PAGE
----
New Zealand 429 for 7 (McCullum 195, Neesham 85, Willliamson 54) v Sri Lanka
Scorecard and ball-by-ball details
Brendon McCullum KO-ed Sri Lanka on Boxing Day with the fastest century in New Zealand's Test history. Not content with that, he nearly broke the world record for the quickest double-hundred, but fell five runs short - for 195 off 134 deliveries.
McCullum put severe pressure on the bowlers and fed off the resulting inconsistency to ensure that all his four 50-plus scores in 2014 were turned into massive centuries - 224, 302, 202 and 195. The rest of the side played in his image and even an out-of-form James Neesham found fluency such that the fifth-wicket partnership produced 153 runs in 117 balls.
New Zealand finished on 429 for 7 in the 80th over - the second-highest they have ever made in a day's Test cricket - having maintained a run-rate of 6.63 in the final session despite McCullum's exit. Neesham was the prime reason for that, exploiting his strength to pepper the long-on boundary during an innings of 85 off 80 balls.
Sri Lanka played to McCullum's strengths as well, seduced into bowling a touch short by the ample carry on offer at Hagley Oval. McCullum slashed through point whether there was width or not and pulled despite two men lurking in the deep. His front-foot play would not be outdone either and a vicious six over long-off crowned him as the first New Zealander to score 1000 Test runs in a calendar year.
Sri Lanka's attempt to stifle him by spin backfired as well, with McCullum constantly running at 21-year old debutant Tharindu Kaushal and refusing to let him settle. Having practiced against slow bowling, he felt at ease stepping down against the quicks as well and Lakmal felt the brunt, going for 26 runs in an over, the joint-fourth worst in Test history.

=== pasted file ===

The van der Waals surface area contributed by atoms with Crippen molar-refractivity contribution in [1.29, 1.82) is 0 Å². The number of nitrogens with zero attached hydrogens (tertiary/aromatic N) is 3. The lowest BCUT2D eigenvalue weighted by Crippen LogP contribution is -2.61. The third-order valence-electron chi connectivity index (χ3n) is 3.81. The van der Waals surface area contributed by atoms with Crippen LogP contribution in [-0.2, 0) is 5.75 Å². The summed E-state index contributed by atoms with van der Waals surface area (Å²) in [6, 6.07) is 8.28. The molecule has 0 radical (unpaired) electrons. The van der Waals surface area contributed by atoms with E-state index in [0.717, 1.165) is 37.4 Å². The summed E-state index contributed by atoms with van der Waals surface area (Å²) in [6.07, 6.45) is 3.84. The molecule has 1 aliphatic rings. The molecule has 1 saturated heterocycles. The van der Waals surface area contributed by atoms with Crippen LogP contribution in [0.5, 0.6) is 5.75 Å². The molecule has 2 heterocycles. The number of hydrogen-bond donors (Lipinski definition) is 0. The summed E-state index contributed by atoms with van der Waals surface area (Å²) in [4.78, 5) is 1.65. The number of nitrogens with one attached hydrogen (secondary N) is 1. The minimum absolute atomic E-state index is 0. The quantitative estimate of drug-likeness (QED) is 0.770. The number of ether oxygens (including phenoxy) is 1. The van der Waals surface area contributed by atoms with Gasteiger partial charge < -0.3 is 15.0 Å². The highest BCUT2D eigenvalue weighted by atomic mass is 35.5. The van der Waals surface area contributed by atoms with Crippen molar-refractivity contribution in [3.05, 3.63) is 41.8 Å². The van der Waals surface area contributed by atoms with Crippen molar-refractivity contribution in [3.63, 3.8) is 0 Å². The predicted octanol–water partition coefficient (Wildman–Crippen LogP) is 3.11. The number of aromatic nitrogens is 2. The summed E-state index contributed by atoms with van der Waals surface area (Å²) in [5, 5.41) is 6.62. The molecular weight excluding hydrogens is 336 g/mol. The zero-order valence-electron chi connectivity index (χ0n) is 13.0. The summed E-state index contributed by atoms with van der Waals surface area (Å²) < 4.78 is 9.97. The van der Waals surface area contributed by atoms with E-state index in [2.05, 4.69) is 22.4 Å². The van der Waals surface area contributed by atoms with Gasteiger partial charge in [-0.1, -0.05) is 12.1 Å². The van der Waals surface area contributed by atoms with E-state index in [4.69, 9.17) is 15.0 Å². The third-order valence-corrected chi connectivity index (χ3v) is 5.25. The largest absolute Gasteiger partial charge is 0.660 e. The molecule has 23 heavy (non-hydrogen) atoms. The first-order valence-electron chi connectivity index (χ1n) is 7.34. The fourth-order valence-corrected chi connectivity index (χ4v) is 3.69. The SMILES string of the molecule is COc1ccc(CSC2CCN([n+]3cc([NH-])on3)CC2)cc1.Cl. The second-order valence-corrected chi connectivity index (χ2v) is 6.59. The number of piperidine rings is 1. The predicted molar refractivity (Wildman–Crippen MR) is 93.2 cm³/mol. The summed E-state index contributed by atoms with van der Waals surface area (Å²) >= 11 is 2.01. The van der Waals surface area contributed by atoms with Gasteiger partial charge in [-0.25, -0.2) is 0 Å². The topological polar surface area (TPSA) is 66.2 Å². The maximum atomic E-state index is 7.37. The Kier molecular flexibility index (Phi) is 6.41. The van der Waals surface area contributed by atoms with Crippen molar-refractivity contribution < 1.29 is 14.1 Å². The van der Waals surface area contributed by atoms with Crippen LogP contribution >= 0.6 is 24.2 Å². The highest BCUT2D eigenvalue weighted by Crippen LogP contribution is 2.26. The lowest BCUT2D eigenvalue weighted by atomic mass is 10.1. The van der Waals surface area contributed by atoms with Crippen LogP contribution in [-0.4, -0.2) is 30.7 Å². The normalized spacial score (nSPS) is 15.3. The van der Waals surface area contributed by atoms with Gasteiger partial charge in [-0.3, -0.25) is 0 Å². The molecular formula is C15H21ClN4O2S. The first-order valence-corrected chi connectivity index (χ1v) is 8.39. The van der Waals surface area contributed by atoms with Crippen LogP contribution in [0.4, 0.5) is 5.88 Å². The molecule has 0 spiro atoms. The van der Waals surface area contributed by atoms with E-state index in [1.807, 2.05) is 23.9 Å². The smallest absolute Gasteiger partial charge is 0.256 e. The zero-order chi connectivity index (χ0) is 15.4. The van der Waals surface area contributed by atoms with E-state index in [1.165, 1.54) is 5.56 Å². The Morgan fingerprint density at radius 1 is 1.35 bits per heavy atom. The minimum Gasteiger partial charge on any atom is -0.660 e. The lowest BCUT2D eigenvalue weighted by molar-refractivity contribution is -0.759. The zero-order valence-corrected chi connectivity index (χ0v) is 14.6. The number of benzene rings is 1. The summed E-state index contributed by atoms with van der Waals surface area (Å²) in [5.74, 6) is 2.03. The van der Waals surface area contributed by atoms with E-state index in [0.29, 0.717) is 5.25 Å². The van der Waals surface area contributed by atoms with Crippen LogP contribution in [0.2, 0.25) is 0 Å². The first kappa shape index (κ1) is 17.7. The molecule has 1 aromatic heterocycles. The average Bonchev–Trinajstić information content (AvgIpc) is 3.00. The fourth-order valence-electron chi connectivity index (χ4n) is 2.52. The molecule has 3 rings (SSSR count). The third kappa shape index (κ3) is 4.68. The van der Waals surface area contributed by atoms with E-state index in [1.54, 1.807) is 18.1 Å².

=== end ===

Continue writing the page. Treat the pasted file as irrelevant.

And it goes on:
New Zealand's first Boxing Day Test in 11 years, and Christchurch's first in eight, was well attended and McCullum's bullish knock was exactly what the crowd wanted. It isn't often that batsmen can challenge Vivian Richards for swagger, but McCullum's was almost tangible every time he decided to attack and that was often as 18 fours and 11 sixes suggest. That he was munching on a piece of gum and preying on the confidence of fast bowlers was the cherry on top. Like Richards, McCullum has an impressive captaincy record - undefeated in six out of eight series in the last two years - and he gave New Zealand a perfect start to the home summer.
Things had seemed promising at the toss for Sri Lanka, with Angelo Mathews having all of his first-choice seamers fit. The pitch had been quite green in the lead-up to the Test, but much of the grass was removed on match day, leaving Shaminda Eranga, Suranga Lakmal and Dhammika Prasad to count a bit more on their patience.
There was a brief period after drinks in the first session when they threatened. Lakmal produced just enough inswing to breach Hamish Rutherford's defences. A steady Tom Latham was dismissed when a flick took the leading edge and lobbed to point.
Williamson held firm though, coaxing his first ball to the cover boundary, and capped the morning session with a solid back-foot punch through point. He appeared less sure of his game after the break though, and Sri Lanka could have capitalised had Lakmal held onto a return catch in the 29th over. The next ball was glanced to the fine-leg boundary, typifying the see-sawing in the bowlers' consistency. He contributed 20 runs to a partnership of 126 with McCullum, and was bowled through the gate for 54 when Prasad pitched the ball up.
That Sri Lanka took a little time to settle into their lengths was not such a surprise. Only one of their three frontline seamers has played more than 20 Tests. Four of the visitors' bowlers went at well over four an over, with Kaushal leaking 159 in 22.
Sri Lanka's batsmen were left with a daunting rescue mission, considering New Zealand's bowlers are quicker and more suited to these conditions.